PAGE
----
New York lawmakers appear poised to disburse $2.4 billion in coronavirus rent relief.
As an update to our earlier piece, COVID-affected landlords and tenants in New York may soon be one step closer to collecting federal financial assistance. A bill introduced in the NY Assembly proposes affording aid to certain low-income households, to cover rent arrears accrued over the past year and to pay for up to three months of future rent. To qualify, tenants must make no more than 80% of the area’s median income and must have experienced pandemic-related financial hardship and housing instability.
The program—administered by the Office of Temporary and Disability Assistance (“OTDA”)—would also offer financial assistance to select landlords, on the condition that they refrain from charging late fees, commence eviction proceedings, or increase rents for a year. And, according to the bill, in cases where participating landlords have already commenced eviction proceedings, those cases (for rent nonpayment, lease violations, and/or holdover) will be stayed while applications for rent relief are processed.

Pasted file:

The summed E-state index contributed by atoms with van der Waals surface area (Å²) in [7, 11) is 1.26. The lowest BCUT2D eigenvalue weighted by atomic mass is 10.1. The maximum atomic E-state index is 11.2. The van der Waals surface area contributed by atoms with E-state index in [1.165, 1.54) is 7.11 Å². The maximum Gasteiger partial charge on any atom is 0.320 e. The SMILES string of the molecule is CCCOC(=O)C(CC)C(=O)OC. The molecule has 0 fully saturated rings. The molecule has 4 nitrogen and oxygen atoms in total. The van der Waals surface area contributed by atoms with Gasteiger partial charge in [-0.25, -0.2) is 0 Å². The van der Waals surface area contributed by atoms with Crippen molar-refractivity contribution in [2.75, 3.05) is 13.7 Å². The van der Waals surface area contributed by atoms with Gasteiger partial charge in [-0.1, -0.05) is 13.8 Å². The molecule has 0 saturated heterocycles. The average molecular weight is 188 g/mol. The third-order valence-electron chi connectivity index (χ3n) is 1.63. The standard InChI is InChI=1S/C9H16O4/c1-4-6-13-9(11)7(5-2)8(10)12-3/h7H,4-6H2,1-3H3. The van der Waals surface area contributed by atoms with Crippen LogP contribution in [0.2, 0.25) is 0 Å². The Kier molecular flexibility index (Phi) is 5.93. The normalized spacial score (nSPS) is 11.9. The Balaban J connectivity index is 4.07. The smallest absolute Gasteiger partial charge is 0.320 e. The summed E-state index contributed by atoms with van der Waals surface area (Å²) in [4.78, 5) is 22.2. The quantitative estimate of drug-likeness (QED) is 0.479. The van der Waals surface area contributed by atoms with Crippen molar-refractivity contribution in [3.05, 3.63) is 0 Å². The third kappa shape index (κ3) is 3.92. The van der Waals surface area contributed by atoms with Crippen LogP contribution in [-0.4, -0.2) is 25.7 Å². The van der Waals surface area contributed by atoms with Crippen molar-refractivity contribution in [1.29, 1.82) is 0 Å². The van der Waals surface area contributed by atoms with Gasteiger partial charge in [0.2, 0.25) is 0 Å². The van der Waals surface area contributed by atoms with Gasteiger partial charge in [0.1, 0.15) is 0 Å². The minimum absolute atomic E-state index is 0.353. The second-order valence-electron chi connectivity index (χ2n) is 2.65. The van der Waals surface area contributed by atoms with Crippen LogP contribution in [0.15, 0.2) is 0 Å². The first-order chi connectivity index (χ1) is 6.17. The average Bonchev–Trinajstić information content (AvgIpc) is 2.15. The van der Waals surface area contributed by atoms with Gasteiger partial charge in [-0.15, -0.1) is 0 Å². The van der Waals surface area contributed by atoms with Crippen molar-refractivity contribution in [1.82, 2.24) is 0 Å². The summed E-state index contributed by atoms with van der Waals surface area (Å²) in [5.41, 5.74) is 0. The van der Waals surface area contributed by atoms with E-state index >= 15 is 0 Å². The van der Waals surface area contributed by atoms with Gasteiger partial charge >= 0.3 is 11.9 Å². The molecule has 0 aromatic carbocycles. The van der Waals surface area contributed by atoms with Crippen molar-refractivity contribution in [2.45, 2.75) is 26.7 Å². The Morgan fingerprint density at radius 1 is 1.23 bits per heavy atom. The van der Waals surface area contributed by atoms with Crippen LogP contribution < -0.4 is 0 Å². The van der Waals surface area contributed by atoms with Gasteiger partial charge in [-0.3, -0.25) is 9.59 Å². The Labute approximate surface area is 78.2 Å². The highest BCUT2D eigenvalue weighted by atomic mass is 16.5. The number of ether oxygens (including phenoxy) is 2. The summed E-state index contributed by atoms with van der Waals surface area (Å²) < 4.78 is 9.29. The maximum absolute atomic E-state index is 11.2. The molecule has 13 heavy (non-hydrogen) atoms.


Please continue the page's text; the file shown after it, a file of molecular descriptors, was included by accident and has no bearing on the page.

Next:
The language of the bill makes it clear that eligible participants can avail themselves of the program’s benefits, regardless of their immigration status. But the program’s success will largely depend on OTDA’s rollout and handling of claims. One hopes that it will perform better than the DHCR, which only distributed $47 million of the previously allocated $100 million federal funds for emergency rent relief. (The remaining funds were incorporated into the State’s budget.)
Cea Weaver, of the Housing Justice For All coalition, hailed the bill – and the pro-tenant lobby’s efforts. “[W]e're proud of the fact that we won a strong and robust $2.4 billion rent relief program that will help tenants across the state pay off their rent debt accumulated during the COVID crisis,” proclaimed Weaver. “This rent relief program will be available to undocumented New Yorkers, reduces barriers to accessing the money, and includes a year-long rent freeze and protection against evictions. None of that would have happened without our organizing over the past year.”
The full text of the bill can be found here.